Engaging students in the process of analyzing the relationships between variables through the use of stories via video is a way to get even the least motivated student interested.  Many such videos already exist and are available as a free resource.

An early set of videos were created by Dan Meyer and are found in a 2007 blog post.  In the post, Meyer shares ten videos he created to introduce a linear unit to his Algebra 1 class.  The scaffolded videos are engaging, and allow entry into the skill. Below is an example taken from this set.

The second set of videos were created when Meyer teamed with the BuzzMath Website and created “Graphing Stories: Fifteen seconds at a time.” These videos have been created in the same format that Meyer used in his original videos, however they were crafted by an assortment of people.  Each video is tagged with the type of relationship being highlighted: linear, piecewise, parabolic, increasing, or decreasing. Graphing Stories: Fifteen seconds at a time is good for all levels as the purpose is to help students conceptualize the relationships between the variables.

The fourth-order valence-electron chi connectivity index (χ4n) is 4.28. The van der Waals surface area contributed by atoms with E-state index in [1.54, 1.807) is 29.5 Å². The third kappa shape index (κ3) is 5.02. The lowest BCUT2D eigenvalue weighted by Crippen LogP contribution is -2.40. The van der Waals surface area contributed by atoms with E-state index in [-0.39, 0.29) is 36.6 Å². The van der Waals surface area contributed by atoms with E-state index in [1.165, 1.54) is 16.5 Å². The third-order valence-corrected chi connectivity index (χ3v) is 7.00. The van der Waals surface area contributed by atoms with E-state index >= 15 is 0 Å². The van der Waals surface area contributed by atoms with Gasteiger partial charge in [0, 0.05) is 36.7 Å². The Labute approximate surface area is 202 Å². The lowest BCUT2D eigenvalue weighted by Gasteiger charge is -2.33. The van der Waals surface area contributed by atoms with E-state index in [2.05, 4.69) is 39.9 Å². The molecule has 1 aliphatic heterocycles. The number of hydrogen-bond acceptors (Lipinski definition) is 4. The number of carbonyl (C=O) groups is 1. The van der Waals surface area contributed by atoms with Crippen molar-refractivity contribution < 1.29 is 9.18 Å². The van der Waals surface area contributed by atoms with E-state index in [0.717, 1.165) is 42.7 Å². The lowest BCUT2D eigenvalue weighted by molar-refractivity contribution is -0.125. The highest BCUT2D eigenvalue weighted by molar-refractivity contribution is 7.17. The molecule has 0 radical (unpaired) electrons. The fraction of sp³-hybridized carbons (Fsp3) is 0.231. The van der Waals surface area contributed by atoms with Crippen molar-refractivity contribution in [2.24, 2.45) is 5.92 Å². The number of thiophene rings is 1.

Other teachers, inspired by Dan Meyers, created their own videos and shared them on You Tube.  They include: Figaro, Biking, Dunk Tank, The Slide, Hill, and Canoe Distance.  A couple of folks even made videos to graph systems of equations.  Take a look at Man and Girl and Running.

As we’ve observed by attending data team meetings this fall, all staffs are emphasizing common instructional strategies.  Peppering your lessons with sporadic video clips or providing them for homework support is a means to deliver non-linguistic representation two-fold, through the activity of graphing and video.  In the end, you’re targeting a priority standard with a high-yield instructional strategy.  In the immortal words of Matthew McConaughey in his Academy Award acceptance speech: “Alright, Alright, Alright!”


Number Sense: I don’t like this game anymore